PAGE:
12 Angry Men

In Reviews on June 28, 2015 at 9:46 am

I went to the theatre yesterday to see a production of 12 Angry Men. A cast of 13 white men on stage all the time shouting and persuading by turns about what “beyond reasonable doubt” actually means.

One juror was played by Tom Conti who has always been a personal favourite actor but the performances were all excellent. The stage was cleverly set with rain soaked windows, a table which was manually turned by the cast slowly throughout the show so that we could see the jury from various perspectives.

The topic resonates as profoundly now as it did in the old Henry Fonda film. We still rush to judgement unless we pause to examine the facts.

This was the end of the run. Which is a shame. It was exciting to see a full theatre with so many men in the audience. Interesting that it is the serious stuff that is bringing people in.

Sarti, Glasgow

In Food, Reviews on June 28, 2015 at 9:41 am

We arrived at Fratelli Sarti in Renfield Street just before 5 yesterday and were told we could have a table as long as we left again by six. Now, normally I wouldn’t agree to this as I absolutely hate feeling rushed when I’m eating but we thought we could go for just the main then go somewhere else for dessert.

I had Gnocchi alla Sorrentina (v) for £11.90 which consists of fresh potato gnocchi with cherry tomatoes, oregano and tomato sauce oven baked with mozzarella. Apparently this is a dish from Sorrento and it was so flavourful and moreish. On an ideal leisurely evening it would have been accompanied by wine and followed by coffee and a delicious dessert – maybe a lemon tart – but that will have to wait for another time. My companion had Ravioli Pomodoro for £9.50 which was said to be tasty too.

Even although it was only one course, it still felt rushed as they kind of forgot about us until 5.45 so it would have been difficult to grab a coffee if we had decided we wanted to do that.

Fratelli Sarti do a pre-theatre menu too which is worth a look but if you want to have a relaxing meal then book a table.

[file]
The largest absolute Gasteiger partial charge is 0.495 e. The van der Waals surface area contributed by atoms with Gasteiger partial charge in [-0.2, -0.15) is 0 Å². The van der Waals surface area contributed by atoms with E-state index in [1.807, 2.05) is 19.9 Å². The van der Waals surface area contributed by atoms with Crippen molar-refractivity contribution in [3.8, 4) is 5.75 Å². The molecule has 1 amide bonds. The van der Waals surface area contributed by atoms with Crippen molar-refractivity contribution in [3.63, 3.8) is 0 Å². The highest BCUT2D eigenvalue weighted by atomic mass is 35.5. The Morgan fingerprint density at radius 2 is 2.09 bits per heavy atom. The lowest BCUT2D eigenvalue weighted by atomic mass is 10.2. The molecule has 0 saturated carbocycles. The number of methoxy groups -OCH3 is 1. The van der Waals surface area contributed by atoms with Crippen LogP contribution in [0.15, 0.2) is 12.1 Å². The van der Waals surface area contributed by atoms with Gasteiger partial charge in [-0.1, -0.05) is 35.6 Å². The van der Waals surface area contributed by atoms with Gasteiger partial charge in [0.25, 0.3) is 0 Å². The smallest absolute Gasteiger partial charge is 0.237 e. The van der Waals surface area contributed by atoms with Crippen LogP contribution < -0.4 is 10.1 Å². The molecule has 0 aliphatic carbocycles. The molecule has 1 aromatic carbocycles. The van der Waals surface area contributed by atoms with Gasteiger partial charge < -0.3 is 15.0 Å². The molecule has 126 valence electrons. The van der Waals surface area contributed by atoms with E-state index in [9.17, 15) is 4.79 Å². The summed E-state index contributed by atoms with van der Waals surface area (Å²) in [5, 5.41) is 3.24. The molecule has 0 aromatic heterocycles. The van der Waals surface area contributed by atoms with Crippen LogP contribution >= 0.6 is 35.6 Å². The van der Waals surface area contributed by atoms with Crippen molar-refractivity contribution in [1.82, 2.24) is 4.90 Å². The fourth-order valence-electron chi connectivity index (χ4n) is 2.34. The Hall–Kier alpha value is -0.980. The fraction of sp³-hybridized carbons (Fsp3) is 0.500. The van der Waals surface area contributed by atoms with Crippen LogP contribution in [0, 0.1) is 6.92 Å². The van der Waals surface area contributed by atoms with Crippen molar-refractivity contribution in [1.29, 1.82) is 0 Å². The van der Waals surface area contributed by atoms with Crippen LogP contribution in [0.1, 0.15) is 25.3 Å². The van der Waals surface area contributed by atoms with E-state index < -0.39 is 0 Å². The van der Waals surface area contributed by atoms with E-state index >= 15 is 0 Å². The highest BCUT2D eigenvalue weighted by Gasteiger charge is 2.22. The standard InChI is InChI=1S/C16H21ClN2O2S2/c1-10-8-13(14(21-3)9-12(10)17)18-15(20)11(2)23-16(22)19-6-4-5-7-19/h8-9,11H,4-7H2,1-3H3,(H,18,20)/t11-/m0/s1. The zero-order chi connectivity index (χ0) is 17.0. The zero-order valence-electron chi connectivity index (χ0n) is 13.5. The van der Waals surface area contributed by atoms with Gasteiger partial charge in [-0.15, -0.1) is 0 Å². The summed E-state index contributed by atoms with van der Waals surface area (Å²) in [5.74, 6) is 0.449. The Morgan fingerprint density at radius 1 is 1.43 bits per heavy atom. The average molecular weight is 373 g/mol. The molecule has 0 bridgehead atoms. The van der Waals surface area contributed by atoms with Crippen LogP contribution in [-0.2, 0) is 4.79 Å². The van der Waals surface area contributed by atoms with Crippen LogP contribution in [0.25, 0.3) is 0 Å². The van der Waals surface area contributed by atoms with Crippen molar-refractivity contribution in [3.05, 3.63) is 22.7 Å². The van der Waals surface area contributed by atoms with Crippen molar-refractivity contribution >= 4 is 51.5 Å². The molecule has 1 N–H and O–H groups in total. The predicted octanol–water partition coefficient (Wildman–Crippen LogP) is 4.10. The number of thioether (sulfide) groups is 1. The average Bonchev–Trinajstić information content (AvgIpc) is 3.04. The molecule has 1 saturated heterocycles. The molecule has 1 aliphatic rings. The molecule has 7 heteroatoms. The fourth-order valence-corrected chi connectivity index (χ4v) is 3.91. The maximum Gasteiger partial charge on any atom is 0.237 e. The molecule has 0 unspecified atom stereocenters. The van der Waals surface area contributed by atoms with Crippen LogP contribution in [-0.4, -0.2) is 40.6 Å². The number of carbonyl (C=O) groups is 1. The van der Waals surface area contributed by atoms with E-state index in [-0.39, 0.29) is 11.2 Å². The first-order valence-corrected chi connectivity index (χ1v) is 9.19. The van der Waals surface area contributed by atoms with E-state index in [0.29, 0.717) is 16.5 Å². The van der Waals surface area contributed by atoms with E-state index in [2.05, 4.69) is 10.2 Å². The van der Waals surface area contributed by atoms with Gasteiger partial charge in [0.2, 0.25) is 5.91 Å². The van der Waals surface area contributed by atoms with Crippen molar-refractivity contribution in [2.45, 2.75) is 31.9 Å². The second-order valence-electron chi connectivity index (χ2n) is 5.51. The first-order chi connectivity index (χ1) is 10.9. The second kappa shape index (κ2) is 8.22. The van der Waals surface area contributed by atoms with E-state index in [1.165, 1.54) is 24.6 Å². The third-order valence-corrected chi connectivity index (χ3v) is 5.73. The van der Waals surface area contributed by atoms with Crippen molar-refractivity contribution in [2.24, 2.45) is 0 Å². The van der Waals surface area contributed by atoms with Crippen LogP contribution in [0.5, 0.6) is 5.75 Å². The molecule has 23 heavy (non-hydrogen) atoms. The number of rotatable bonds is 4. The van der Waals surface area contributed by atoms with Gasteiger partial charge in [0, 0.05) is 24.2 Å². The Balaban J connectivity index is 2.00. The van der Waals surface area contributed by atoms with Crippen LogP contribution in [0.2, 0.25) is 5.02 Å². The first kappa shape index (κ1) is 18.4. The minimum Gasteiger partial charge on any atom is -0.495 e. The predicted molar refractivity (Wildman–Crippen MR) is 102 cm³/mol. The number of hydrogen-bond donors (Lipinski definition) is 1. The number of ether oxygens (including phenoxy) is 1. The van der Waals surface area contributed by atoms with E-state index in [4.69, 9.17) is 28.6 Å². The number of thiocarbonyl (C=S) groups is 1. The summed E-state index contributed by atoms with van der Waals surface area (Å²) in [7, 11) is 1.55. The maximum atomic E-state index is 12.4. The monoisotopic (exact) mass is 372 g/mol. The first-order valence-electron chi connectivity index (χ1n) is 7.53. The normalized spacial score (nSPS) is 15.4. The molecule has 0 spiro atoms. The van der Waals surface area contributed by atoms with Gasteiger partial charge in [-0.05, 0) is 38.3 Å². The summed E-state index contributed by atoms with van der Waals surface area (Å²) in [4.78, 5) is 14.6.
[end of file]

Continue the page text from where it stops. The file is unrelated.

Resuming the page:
Sarti, Renfield Street
42 Renfield Street
G2 1NF
T: 0141 572 7000

Father’s Day

In Prose on June 21, 2015 at 11:24 am

My father tells everyone his age, a habit that mortified my mother as she liked to pretend she was much younger than she was. I was raised in the days when dads were largely on the 9-5 treadmill and their wives were part time workers greeting their husbands with a welcome home drink while promising homely meals wafted their scents from beyond the kitchen door. Remote dads asking how the day at school went while decompressing the tension of their day to put on that calm face for family that was expected.

That may have been the dads most people had – remote, monosyllabic and disengaged – waiting for the day when the children would grow up and they would get their wives back but that was not the way my family worked.

My mother worked the 9-5 and my father worked shifts. An odd 10 day fortnight routine where no two days were the same and a “sleep day” was considered essential. What that meant for us in practical terms was that often it was my dad greeting me as I came home from school and often the banana and cheese omelette (don’t ask) would be cooked by him, or later on I carried out my mother’s instructions and we greeted my mother at the end of her working day with something that could be passed off as edible. We often masked it with the smell of perked coffee on the stove.

So it was my dad who took the dog for a walk or grew herbs in the plot outside the kitchen door to put into the dinner that night. He decorated the house on his days off and pretended to like the chocolate rice pudding or mince and potatoes I would bring home from cookery class in first year.

Then they both seemed to wake up to the 60s. Sometimes when I walked between the old school and the annex over the moor I would see my purple flowered shirt/purple cord jeans wearing father walking towards me with the dog at his heels. I tried to hide behind friends but he would always spot me and wave and I would cringe in embarrassment in the way that only a teenager can.

It was Dad who taught me to ride my bike and, much later on, taught my own daughter to ride hers. He had the patience to see a job through without getting into a flap. When I gave up on teaching her to drive and left it to the professionals as my screaming in terror wasn’t helpful, he took her out between lessons and told her what a good little driver she was and how safe she was – even when that was not entirely true.

And now he’s, as he puts it, in God’s Waiting R
oom, he’s still my daddy. He still wants to know I’ve got in to work safely and phones my office to see if I arrived if I forget to text. When you consider that many of my contemporaries are taking early retirement there is something quite sweet about that.

He potters about the house and despite walking with at least one stick on a good day, he will stand on a ladder to change a bulb or paint a wall. He works in his garden and house slowly but with pride.

He was ahead of his time, a modern man whose wife, child and grandchild were his world and there should be more daddies like him.


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